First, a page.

1 I weep, but do not yield, I mourn, yet still rebel;
My inmost soul seems steeled, cold and immoveable.
The wound is sharp and deep; my spirit bleeds within;
And yet I lie asleep, and still I sin, I sin.
2 My bruisèd soul complains of stripes without, within;
I feel these piercing pains— yet still I sin, I sin.
O’er me the low cloud hung its weight of shade and fear;
Unmoved I passed along, and still my sin is here.
3 Yon massive mountain-peak the lightning rends at will;
The rock can melt or break— I am unbroken still.
My sky was once noon-bright, my day was calm the while,
I loved the pleasant light, the sunshine’s happy smile.
4 I said, my God, oh, sure, this love will kindle mine;
Let but this calm endure, then all my heart is Thine.
Alas, I knew it not! the summer flung its gold
Of sunshine o’er my lot, and yet my heart was cold.
5 Trust me with prosperous days, I said, O spare the rod;
Thee and Thy love I’ll praise, my gracious, patient God.
Must I be smitten, Lord? Are gentler measures vain?
Must I be smitten, Lord? Can nothing save but pain?
6 Thou trusted me a while; alas! I was deceived;
I reveled in the smile, yet to the dust I cleaved.
Then fierce the tempest broke, I knew from whom it came;
I read in that sharp stroke a Father’s hand and name.
7 And yet I did Thee wrong; dark thoughts of Thee came in—
A froward, selfish throng— and I allowed the sin!
I did Thee wrong, my God, I wronged Thy truth and love;
I fretted at the rod, against Thy power I strove.
8 I said, my God, at length, this stony heart remove;
Deny all other strength, but give me strength to love.
Come nearer, nearer still, let not Thy light depart;
Bend, break this stubborn will, dissolve this iron heart.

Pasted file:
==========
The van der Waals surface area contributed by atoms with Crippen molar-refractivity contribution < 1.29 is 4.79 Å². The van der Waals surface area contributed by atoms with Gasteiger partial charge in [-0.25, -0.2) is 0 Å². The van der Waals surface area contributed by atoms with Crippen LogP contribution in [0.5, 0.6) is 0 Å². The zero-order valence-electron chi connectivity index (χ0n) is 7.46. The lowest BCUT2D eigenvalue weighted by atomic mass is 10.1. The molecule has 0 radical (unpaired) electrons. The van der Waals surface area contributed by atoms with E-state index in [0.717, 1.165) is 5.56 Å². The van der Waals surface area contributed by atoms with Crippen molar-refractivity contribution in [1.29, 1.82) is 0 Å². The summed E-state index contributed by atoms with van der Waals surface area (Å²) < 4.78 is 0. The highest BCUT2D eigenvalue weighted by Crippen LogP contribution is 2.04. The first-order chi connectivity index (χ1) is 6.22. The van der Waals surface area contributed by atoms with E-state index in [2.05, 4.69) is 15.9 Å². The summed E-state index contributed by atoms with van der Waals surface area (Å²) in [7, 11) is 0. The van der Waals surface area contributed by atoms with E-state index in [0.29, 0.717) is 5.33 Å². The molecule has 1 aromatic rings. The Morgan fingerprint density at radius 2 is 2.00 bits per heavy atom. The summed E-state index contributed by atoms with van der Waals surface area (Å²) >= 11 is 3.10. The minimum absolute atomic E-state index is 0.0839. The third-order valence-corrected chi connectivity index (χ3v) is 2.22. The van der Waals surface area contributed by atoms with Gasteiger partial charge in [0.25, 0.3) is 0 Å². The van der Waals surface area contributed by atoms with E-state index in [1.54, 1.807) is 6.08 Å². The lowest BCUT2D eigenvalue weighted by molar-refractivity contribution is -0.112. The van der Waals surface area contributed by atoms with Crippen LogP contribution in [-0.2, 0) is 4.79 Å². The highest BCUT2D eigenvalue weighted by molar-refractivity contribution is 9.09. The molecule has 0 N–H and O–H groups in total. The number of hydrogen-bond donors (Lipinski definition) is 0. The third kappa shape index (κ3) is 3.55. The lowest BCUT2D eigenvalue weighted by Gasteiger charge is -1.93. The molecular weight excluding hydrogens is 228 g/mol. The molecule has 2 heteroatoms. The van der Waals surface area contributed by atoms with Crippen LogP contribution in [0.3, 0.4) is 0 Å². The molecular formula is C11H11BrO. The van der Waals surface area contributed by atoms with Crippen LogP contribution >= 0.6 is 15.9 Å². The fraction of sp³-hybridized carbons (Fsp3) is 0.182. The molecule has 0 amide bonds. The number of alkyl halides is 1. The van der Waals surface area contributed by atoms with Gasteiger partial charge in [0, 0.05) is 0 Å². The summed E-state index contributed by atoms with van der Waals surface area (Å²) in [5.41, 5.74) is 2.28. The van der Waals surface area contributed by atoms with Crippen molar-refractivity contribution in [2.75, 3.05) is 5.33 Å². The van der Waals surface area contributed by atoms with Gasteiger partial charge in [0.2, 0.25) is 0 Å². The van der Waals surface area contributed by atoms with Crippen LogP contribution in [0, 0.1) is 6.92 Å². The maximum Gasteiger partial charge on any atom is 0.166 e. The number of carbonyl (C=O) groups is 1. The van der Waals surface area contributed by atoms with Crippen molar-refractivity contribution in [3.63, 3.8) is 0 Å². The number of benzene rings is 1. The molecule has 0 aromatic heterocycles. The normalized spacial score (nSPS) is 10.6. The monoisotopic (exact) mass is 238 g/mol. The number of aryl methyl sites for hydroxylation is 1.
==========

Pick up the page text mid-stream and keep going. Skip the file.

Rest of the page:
9 Less wayward let me be, more pliable and mild,
In glad simplicity more like a trustful child.
Less, less of self each day, and more, my God, of Thee;
O keep me in the way, however rough it be.
10 Less of the flesh each day, less of the world and sin;
More of Thy Son, I pray, more of Thyself within.
Riper and riper now, each hour let me become,
Less fit for scenes below, more fit for such a home.
11 More molded to Thy will, Lord, let Thy servant be,
Higher and higher still, liker and liker Thee.
Leave naught that is unmeet; of all that is mine own;
Strip me, and so complete my training for the throne.
Horatius Bonar was born at Edinburgh, in 1808. His education was obtained at the High School, and the University of his native city. He was ordained to the ministry, in 1837, and since then has been pastor at Kelso. In 1843, he joined the Free Church of Scotland. His reputation as a religious writer was first gained on the publication of the "Kelso Tracts," of which he was the author. He has also written many other prose works, some of which have had a very large circulation. Nor is he less favorably known as a religious poet and hymn-writer. The three series of "Hymns of Faith and Hope," have passed through several editions.
--Annotations of the Hymnal, Charles Hutchins, M.A. 1872… Go to person page >
I weep, but do not yield. H. Bonar. [Lent. Chastisement.] Appeared in the first series of his Hymns of Faith and Hope, 1857, in 22 stanzas of 4 lines, and entitled "The Rod." From this poem the following centos are in common use:—
1. I weep, but do not yield. The original text abridged.
2. Come nearer, nearer still. In Newman Hall's Christ Church Hymnal, 1876.
3. I did Thee wrong, my God. In several collections in G. Britain and America.
4. I said, my God, at length. In the 1874 Supplement to the New Congregational Hymn Book.
5. My sky was once noon-bright. In the American Sabbath Hymn Book, 1858.
Through these centos the poem has become well known and widely appreciated.
Display Title: I Weep, But Do Not YieldFirst Line: I weep, but do not yield, I mourn, yet still rebelTune Title: WILTZAuthor: Horatius BonarMeter: 18.104.22.168Source: Hymns of Faith and Hope (London: James Lisbet, 1857)